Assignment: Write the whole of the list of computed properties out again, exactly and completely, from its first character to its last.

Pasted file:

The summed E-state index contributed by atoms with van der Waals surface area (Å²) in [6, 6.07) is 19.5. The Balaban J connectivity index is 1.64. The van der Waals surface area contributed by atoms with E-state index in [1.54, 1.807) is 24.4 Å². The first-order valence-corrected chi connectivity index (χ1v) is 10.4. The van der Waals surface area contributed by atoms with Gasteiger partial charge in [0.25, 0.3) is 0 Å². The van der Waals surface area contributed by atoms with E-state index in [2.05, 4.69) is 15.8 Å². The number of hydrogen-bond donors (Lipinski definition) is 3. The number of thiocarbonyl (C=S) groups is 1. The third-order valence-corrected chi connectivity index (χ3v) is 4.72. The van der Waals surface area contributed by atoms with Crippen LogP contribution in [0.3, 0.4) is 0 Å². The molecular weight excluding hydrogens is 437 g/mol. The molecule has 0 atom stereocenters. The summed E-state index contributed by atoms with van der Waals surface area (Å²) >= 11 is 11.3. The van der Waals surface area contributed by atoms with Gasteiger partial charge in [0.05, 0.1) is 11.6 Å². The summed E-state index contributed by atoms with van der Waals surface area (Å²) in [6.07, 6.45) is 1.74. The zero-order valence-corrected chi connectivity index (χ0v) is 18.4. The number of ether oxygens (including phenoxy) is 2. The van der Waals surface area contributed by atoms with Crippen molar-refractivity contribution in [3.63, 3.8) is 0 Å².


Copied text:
The summed E-state index contributed by atoms with van der Waals surface area (Å²) in [6, 6.07) is 19.5. The Balaban J connectivity index is 1.64. The van der Waals surface area contributed by atoms with E-state index in [1.54, 1.807) is 24.4 Å². The first-order valence-corrected chi connectivity index (χ1v) is 10.4. The van der Waals surface area contributed by atoms with Gasteiger partial charge in [0.25, 0.3) is 0 Å². The van der Waals surface area contributed by atoms with E-state index in [2.05, 4.69) is 15.8 Å². The number of hydrogen-bond donors (Lipinski definition) is 3. The number of thiocarbonyl (C=S) groups is 1. The third-order valence-corrected chi connectivity index (χ3v) is 4.72. The van der Waals surface area contributed by atoms with Crippen LogP contribution in [0.3, 0.4) is 0 Å². The molecular weight excluding hydrogens is 437 g/mol. The molecule has 0 atom stereocenters. The summed E-state index contributed by atoms with van der Waals surface area (Å²) >= 11 is 11.3. The van der Waals surface area contributed by atoms with Gasteiger partial charge in [0.05, 0.1) is 11.6 Å². The summed E-state index contributed by atoms with van der Waals surface area (Å²) in [6.07, 6.45) is 1.74. The zero-order valence-corrected chi connectivity index (χ0v) is 18.4. The number of ether oxygens (including phenoxy) is 2. The van der Waals surface area contributed by atoms with Crippen molar-refractivity contribution in [3.63, 3.8) is 0 Å².